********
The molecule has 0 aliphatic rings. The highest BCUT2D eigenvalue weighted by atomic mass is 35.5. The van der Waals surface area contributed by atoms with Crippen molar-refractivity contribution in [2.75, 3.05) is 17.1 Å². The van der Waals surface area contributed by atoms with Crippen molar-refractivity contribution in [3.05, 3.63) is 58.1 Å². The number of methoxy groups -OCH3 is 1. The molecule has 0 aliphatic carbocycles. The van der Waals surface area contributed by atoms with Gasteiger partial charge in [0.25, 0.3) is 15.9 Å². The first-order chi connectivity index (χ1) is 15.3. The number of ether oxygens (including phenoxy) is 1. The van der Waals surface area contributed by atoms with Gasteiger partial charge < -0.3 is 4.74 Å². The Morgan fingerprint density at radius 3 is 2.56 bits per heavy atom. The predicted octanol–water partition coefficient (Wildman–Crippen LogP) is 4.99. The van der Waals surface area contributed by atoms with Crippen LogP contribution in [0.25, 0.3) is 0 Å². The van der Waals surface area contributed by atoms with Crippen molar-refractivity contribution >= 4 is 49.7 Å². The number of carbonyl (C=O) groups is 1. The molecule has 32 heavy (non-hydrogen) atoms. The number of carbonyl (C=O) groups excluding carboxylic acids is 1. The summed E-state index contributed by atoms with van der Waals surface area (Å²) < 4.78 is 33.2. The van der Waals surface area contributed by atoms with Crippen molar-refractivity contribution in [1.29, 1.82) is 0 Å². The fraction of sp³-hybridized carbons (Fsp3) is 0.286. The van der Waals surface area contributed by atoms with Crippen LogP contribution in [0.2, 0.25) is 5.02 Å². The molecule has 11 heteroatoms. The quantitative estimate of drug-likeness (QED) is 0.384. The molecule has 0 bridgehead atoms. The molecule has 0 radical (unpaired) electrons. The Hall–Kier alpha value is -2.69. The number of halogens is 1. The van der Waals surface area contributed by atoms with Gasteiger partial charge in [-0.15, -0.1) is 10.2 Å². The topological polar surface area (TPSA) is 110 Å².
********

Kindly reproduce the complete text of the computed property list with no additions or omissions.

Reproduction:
The molecule has 0 aliphatic rings. The highest BCUT2D eigenvalue weighted by atomic mass is 35.5. The van der Waals surface area contributed by atoms with Crippen molar-refractivity contribution in [2.75, 3.05) is 17.1 Å². The van der Waals surface area contributed by atoms with Crippen molar-refractivity contribution in [3.05, 3.63) is 58.1 Å². The number of methoxy groups -OCH3 is 1. The molecule has 0 aliphatic carbocycles. The van der Waals surface area contributed by atoms with Gasteiger partial charge in [0.25, 0.3) is 15.9 Å². The first-order chi connectivity index (χ1) is 15.3. The number of ether oxygens (including phenoxy) is 1. The van der Waals surface area contributed by atoms with Gasteiger partial charge < -0.3 is 4.74 Å². The Morgan fingerprint density at radius 3 is 2.56 bits per heavy atom. The predicted octanol–water partition coefficient (Wildman–Crippen LogP) is 4.99. The van der Waals surface area contributed by atoms with Crippen LogP contribution in [0.25, 0.3) is 0 Å². The van der Waals surface area contributed by atoms with Crippen molar-refractivity contribution >= 4 is 49.7 Å². The number of carbonyl (C=O) groups is 1. The molecule has 32 heavy (non-hydrogen) atoms. The number of carbonyl (C=O) groups excluding carboxylic acids is 1. The summed E-state index contributed by atoms with van der Waals surface area (Å²) < 4.78 is 33.2. The van der Waals surface area contributed by atoms with Crippen molar-refractivity contribution in [1.29, 1.82) is 0 Å². The fraction of sp³-hybridized carbons (Fsp3) is 0.286. The van der Waals surface area contributed by atoms with Crippen LogP contribution in [0.2, 0.25) is 5.02 Å². The molecule has 11 heteroatoms. The quantitative estimate of drug-likeness (QED) is 0.384. The molecule has 0 bridgehead atoms. The molecule has 0 radical (unpaired) electrons. The Hall–Kier alpha value is -2.69. The number of halogens is 1. The van der Waals surface area contributed by atoms with Gasteiger partial charge in [-0.15, -0.1) is 10.2 Å². The topological polar surface area (TPSA) is 110 Å².